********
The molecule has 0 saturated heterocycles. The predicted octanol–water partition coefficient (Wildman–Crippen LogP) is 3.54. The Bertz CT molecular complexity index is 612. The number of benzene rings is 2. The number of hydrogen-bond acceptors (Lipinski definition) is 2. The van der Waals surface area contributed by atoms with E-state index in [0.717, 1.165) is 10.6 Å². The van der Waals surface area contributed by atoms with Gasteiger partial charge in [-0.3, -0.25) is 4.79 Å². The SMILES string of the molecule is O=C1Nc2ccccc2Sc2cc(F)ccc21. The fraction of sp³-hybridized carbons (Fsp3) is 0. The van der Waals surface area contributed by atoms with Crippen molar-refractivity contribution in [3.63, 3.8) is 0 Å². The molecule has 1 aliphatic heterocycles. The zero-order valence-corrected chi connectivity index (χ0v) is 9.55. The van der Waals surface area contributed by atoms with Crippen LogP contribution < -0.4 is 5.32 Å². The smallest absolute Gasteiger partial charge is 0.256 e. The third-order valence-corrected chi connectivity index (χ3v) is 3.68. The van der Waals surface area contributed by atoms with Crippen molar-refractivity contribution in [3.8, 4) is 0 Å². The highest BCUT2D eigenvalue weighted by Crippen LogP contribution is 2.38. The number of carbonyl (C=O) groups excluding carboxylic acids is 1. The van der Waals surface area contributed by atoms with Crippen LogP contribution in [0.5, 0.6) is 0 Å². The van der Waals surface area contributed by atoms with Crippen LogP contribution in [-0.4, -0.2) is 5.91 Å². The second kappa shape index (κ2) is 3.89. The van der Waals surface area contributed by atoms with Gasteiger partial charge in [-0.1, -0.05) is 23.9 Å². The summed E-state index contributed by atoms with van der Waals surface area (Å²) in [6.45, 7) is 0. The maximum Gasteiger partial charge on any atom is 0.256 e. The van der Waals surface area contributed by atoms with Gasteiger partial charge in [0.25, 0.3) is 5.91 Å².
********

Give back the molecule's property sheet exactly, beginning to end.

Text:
The molecule has 0 saturated heterocycles. The predicted octanol–water partition coefficient (Wildman–Crippen LogP) is 3.54. The Bertz CT molecular complexity index is 612. The number of benzene rings is 2. The number of hydrogen-bond acceptors (Lipinski definition) is 2. The van der Waals surface area contributed by atoms with E-state index in [0.717, 1.165) is 10.6 Å². The van der Waals surface area contributed by atoms with Gasteiger partial charge in [-0.3, -0.25) is 4.79 Å². The SMILES string of the molecule is O=C1Nc2ccccc2Sc2cc(F)ccc21. The fraction of sp³-hybridized carbons (Fsp3) is 0. The van der Waals surface area contributed by atoms with Crippen molar-refractivity contribution in [3.63, 3.8) is 0 Å². The molecule has 1 aliphatic heterocycles. The zero-order valence-corrected chi connectivity index (χ0v) is 9.55. The van der Waals surface area contributed by atoms with Crippen LogP contribution < -0.4 is 5.32 Å². The smallest absolute Gasteiger partial charge is 0.256 e. The third-order valence-corrected chi connectivity index (χ3v) is 3.68. The van der Waals surface area contributed by atoms with Crippen molar-refractivity contribution in [3.8, 4) is 0 Å². The highest BCUT2D eigenvalue weighted by Crippen LogP contribution is 2.38. The number of carbonyl (C=O) groups excluding carboxylic acids is 1. The van der Waals surface area contributed by atoms with Crippen LogP contribution in [0.5, 0.6) is 0 Å². The van der Waals surface area contributed by atoms with Crippen LogP contribution in [-0.4, -0.2) is 5.91 Å². The second kappa shape index (κ2) is 3.89. The van der Waals surface area contributed by atoms with Gasteiger partial charge in [-0.1, -0.05) is 23.9 Å². The summed E-state index contributed by atoms with van der Waals surface area (Å²) in [6.45, 7) is 0. The maximum Gasteiger partial charge on any atom is 0.256 e. The van der Waals surface area contributed by atoms with Gasteiger partial charge in [0.25, 0.3) is 5.91 Å².